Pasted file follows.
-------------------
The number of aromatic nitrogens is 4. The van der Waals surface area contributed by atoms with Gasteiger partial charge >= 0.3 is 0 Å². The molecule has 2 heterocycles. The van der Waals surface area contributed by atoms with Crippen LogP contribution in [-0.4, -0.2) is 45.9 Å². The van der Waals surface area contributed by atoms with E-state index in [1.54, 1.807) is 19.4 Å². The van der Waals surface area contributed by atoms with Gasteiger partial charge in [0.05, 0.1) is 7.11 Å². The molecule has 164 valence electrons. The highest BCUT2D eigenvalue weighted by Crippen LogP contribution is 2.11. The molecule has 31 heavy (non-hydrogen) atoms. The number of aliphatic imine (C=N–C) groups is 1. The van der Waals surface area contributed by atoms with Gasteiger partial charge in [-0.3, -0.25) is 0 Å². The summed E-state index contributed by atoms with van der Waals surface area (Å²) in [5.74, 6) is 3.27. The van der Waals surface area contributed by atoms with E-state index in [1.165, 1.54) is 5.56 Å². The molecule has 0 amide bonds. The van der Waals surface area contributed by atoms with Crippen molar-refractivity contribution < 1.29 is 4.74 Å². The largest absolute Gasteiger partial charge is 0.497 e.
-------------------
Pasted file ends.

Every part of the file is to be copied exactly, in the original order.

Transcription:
The number of aromatic nitrogens is 4. The van der Waals surface area contributed by atoms with Gasteiger partial charge >= 0.3 is 0 Å². The molecule has 2 heterocycles. The van der Waals surface area contributed by atoms with Crippen LogP contribution in [-0.4, -0.2) is 45.9 Å². The van der Waals surface area contributed by atoms with E-state index in [1.54, 1.807) is 19.4 Å². The van der Waals surface area contributed by atoms with Gasteiger partial charge in [0.05, 0.1) is 7.11 Å². The molecule has 164 valence electrons. The highest BCUT2D eigenvalue weighted by Crippen LogP contribution is 2.11. The molecule has 31 heavy (non-hydrogen) atoms. The number of aliphatic imine (C=N–C) groups is 1. The van der Waals surface area contributed by atoms with Gasteiger partial charge in [-0.3, -0.25) is 0 Å². The summed E-state index contributed by atoms with van der Waals surface area (Å²) in [5.74, 6) is 3.27. The van der Waals surface area contributed by atoms with E-state index in [1.165, 1.54) is 5.56 Å². The molecule has 0 amide bonds. The van der Waals surface area contributed by atoms with Crippen molar-refractivity contribution < 1.29 is 4.74 Å². The largest absolute Gasteiger partial charge is 0.497 e.